Al Jarvis was 16 when he started working at a McDonald’s in Saginaw, a city in Michigan, in 1965. His first customer ordered an All-American: a burger, fries, and shake for 52¢. Soon Jarvis was working 50 hours a week and catching up on sleep at school. He skipped college to manage restaurants. By 1977 he was advising McDonald’s franchisees and helping with store openings across the state. One day in 1980, as he was unpacking his garment bag, his young son asked, “Daddy, where do you live?” So the next year he bought a McDonald’s in Hastings, southeast of Grand Rapids. Over the years he hired hundreds of employees, saw dozens of menu items come and go, and spent four or five hours a day, five or six days a week, watching over the counter and grills from his vantage at the fry station.
Jarvis looked forward to celebrating 50 years with McDonald’s this past May. And then, six months short of that milestone, he sold his restaurants. “I wanted to get the hell out,” he says one recent morning as he sits in the Hastings McDonald’s, sipping a skinny vanilla McCafé Latte. Such “foo-foo coffee,” as he calls espresso and its variants, is partly why he bailed: He loves the taste, but the complexities of making it came to epitomize his disillusionment with McD’s. “The service times went up because of the expansion of the menu,” he says. “I think they went a little overboard. It was difficult in the kitchen. When I would come down Apple Street behind the restaurant and see cars backed up at the drive-thru, my stomach would just knot up. The people were different, the company was different. It became very frustrating.”
There are 5,000 McDonald’s franchisees around the world. They run 82 percent of the chain’s 36,000-plus restaurants and generate a third of its $27.4 billion in annual revenue. The average franchisee has six outlets; Jarvis had two, including one he built in Gun Lake, near Hastings. A lanky 67-year-old known around Hastings as Big Al, he likes to say he has ketchup in his blood. His watch is embossed with the Golden Arches logo. “McDonald’s was awful good to me,” he says. “I believe in the brand.” But like many of his fellow operators, he wonders whether executives at headquarters will figure out how to innovate while staying true to the chain’s promise of serving good-tasting food fast. Jarvis’s experience suggests the answer is no, and unlike current franchisees, who are reluctant to speak on the record because they don’t want to provoke HQ, Jarvis is free to say what others can’t or won’t.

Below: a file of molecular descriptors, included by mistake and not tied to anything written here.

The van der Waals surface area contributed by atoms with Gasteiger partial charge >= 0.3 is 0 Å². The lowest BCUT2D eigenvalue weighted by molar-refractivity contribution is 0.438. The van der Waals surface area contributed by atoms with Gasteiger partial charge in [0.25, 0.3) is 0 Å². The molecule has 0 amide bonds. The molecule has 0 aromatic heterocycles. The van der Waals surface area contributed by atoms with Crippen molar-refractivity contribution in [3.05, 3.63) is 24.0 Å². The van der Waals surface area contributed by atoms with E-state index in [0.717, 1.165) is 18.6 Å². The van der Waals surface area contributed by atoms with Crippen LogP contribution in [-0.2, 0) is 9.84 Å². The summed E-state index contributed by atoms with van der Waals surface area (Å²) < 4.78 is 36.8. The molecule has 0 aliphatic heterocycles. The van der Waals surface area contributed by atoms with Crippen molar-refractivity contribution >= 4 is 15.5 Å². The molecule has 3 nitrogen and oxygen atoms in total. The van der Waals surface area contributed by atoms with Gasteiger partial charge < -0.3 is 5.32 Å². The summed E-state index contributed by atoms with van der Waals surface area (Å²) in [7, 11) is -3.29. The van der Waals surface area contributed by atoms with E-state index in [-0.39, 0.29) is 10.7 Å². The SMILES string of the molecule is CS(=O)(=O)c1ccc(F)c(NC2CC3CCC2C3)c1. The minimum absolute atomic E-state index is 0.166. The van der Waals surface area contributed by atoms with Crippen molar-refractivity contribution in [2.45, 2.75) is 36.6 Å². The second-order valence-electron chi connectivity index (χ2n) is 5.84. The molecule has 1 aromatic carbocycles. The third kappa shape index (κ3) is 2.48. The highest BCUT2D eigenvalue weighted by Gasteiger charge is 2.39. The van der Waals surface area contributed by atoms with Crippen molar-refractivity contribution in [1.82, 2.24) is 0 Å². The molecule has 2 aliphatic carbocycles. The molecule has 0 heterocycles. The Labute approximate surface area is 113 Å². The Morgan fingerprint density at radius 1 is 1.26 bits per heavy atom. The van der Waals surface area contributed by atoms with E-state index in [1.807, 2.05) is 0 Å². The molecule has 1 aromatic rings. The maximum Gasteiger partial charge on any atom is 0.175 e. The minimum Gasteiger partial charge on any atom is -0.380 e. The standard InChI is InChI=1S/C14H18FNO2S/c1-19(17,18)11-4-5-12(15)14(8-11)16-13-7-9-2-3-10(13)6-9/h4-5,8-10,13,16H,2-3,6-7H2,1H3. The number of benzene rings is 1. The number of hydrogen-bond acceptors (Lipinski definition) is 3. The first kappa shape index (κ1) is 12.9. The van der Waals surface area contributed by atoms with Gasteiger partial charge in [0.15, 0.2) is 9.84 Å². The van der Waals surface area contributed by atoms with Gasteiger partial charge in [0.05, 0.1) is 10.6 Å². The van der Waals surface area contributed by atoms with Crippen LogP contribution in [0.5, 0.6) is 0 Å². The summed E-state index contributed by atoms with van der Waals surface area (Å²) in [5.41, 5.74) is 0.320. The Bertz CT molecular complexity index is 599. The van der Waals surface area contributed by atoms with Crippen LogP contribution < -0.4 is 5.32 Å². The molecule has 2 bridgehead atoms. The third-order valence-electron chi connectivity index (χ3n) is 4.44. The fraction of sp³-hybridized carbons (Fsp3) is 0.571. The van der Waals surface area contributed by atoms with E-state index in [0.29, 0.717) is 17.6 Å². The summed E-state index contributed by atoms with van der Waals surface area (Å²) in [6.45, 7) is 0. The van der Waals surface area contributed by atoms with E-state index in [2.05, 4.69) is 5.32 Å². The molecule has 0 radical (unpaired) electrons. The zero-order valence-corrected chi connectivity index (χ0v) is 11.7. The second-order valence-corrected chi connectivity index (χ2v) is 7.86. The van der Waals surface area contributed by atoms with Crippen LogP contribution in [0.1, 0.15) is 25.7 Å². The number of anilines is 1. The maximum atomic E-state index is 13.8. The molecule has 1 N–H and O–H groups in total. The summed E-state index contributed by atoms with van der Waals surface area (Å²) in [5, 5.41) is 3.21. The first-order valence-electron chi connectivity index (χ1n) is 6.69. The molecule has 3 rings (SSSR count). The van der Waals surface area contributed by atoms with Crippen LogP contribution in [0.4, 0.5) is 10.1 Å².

“I don’t think they know what they want to do,” he says of McDonald’s top executives. “They’re saying, ‘Let’s go back to basics,’ then they’re doing these customized burgers, and they’re talking about all-day breakfast.” He shakes his head. “I feel sorry for the managers and the crew. That’s not our niche. We make burgers and fries.”
For the first time in at least three decades, McDonald’s this year will close more restaurants in the U.S. than it opens, for a net loss of 59 locations. Same-store sales in the U.S., where McDonald’s gets 30 percent of its revenue, have declined in eight of the past 10 quarters. It’s a number that Wall Street watches closely. The company’s shares have underperformed the Standard & Poor’s 500-stock index for the last three calendar years.
McDonald’s has gussied up its restaurants, stuffed tortillas with baby kale, and promised to rid its chicken of antibiotics, all to little avail. This year it promoted a sirloin burger in ads bringing back the Hamburglar character as a hipster with chin stubble and a Zorro mask; the company recently said the sandwich didn’t meet sales expectations. The sirloin burger was only the latest would-be hit that flopped.
At the same time, a glut of new menu items has slowed service to the point that McDonald’s drive-thru waits in 2013 grew to their longest since at least 1998, according to QSR, a restaurant industry magazine. Slowness at McDonald’s is, of course, sacrilege. If nothing else, the chain has always been known for speed. Ever since the days of owner Ray Kroc, it’s been a growing network of continuously improved assembly lines delivering the exact same food in the exact same form as quickly as possible.
And it’s not like people are tired of burgers. Smashburger, In-N-Out Burger, BurgerFi, and Five Guys Burgers & Fries are all expanding. So is Shake Shack, which has grown from a cart in a Manhattan park in 2001 to 71 locations (each estimated to ring up, on average, about twice the sales of a McDonald’s store in the U.S.) and which saw a January 2015 initial public offering. In Chicago, customers wait in line for three hours for the cheeseburgers at haute diner Au Cheval.
McDonald’s is also trying to compete with Starbucks, Chickfil-A, and Jamba Juice. Rare is the food trend that the company won’t try to prefix with Mc. “They’re doing too much,” says Bob Goldin, executive vice president at researcher Technomic. “And they don’t seem to be the best at anything anymore.” Franchisees polled recently by industry analyst Mark Kalinowski registered their gloomiest six-month outlook in the survey’s 12-year history.
This summer, McDonald’s raised hourly worker wages at company-owned stores to at least $1 above the local minimum. That may be a good or bad move, depending on one’s views of the free market. Either way, it put pressure on independent operators to follow suit, which hardly renewed their affection for the suits at headquarters. Steve Easterbrook, the 48-year-old Brit who became chief executive officer in March, has named an executive to strengthen ties with franchisees. In an e-mail, McDonald’s spokeswoman Becca Hary said, “We have a strong working relationship with our independent franchisees, and together we are standing strong and working to turn around McDonald’s business.”
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